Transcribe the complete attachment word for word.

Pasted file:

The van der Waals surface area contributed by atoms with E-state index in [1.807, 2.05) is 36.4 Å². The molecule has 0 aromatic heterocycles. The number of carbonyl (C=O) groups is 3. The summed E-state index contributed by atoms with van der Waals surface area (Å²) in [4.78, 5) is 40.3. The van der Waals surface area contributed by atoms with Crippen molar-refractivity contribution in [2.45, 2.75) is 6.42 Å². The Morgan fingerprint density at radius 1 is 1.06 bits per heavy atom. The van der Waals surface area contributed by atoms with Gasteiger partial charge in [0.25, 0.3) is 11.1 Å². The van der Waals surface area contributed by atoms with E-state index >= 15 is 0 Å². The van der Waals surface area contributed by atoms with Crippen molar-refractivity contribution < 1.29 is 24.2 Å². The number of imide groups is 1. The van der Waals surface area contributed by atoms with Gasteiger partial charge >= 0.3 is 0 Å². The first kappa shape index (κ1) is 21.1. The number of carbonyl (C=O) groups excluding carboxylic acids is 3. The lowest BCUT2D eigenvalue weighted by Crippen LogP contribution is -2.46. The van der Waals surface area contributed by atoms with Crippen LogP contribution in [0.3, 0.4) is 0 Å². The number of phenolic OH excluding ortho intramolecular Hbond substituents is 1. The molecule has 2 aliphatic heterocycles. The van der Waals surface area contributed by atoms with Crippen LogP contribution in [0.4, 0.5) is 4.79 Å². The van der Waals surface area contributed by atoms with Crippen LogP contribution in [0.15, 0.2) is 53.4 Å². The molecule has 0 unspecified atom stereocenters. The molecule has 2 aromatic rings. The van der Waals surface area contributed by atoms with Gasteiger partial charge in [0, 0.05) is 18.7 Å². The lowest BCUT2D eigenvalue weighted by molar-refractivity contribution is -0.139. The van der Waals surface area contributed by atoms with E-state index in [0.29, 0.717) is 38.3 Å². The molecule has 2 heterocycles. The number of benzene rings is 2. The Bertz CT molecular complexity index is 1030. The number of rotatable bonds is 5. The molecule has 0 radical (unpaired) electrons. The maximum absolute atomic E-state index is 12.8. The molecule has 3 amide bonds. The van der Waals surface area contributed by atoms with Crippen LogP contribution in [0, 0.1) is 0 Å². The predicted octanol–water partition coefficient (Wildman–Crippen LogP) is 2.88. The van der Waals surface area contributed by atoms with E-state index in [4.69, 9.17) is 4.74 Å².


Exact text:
The van der Waals surface area contributed by atoms with E-state index in [1.807, 2.05) is 36.4 Å². The molecule has 0 aromatic heterocycles. The number of carbonyl (C=O) groups is 3. The summed E-state index contributed by atoms with van der Waals surface area (Å²) in [4.78, 5) is 40.3. The van der Waals surface area contributed by atoms with Crippen molar-refractivity contribution in [2.45, 2.75) is 6.42 Å². The Morgan fingerprint density at radius 1 is 1.06 bits per heavy atom. The van der Waals surface area contributed by atoms with Gasteiger partial charge in [0.25, 0.3) is 11.1 Å². The van der Waals surface area contributed by atoms with E-state index >= 15 is 0 Å². The van der Waals surface area contributed by atoms with Crippen molar-refractivity contribution < 1.29 is 24.2 Å². The number of imide groups is 1. The van der Waals surface area contributed by atoms with Gasteiger partial charge >= 0.3 is 0 Å². The first kappa shape index (κ1) is 21.1. The number of carbonyl (C=O) groups excluding carboxylic acids is 3. The lowest BCUT2D eigenvalue weighted by Crippen LogP contribution is -2.46. The van der Waals surface area contributed by atoms with Crippen LogP contribution in [0.3, 0.4) is 0 Å². The number of phenolic OH excluding ortho intramolecular Hbond substituents is 1. The molecule has 2 aliphatic heterocycles. The van der Waals surface area contributed by atoms with Crippen LogP contribution in [0.4, 0.5) is 4.79 Å². The van der Waals surface area contributed by atoms with Crippen LogP contribution in [0.15, 0.2) is 53.4 Å². The molecule has 0 unspecified atom stereocenters. The molecule has 2 aromatic rings. The van der Waals surface area contributed by atoms with Gasteiger partial charge in [0, 0.05) is 18.7 Å². The lowest BCUT2D eigenvalue weighted by molar-refractivity contribution is -0.139. The van der Waals surface area contributed by atoms with E-state index in [0.29, 0.717) is 38.3 Å². The molecule has 2 heterocycles. The number of benzene rings is 2. The Bertz CT molecular complexity index is 1030. The number of rotatable bonds is 5. The molecule has 0 radical (unpaired) electrons. The maximum absolute atomic E-state index is 12.8. The molecule has 3 amide bonds. The van der Waals surface area contributed by atoms with Crippen LogP contribution in [0, 0.1) is 0 Å². The predicted octanol–water partition coefficient (Wildman–Crippen LogP) is 2.88. The van der Waals surface area contributed by atoms with E-state index in [4.69, 9.17) is 4.74 Å².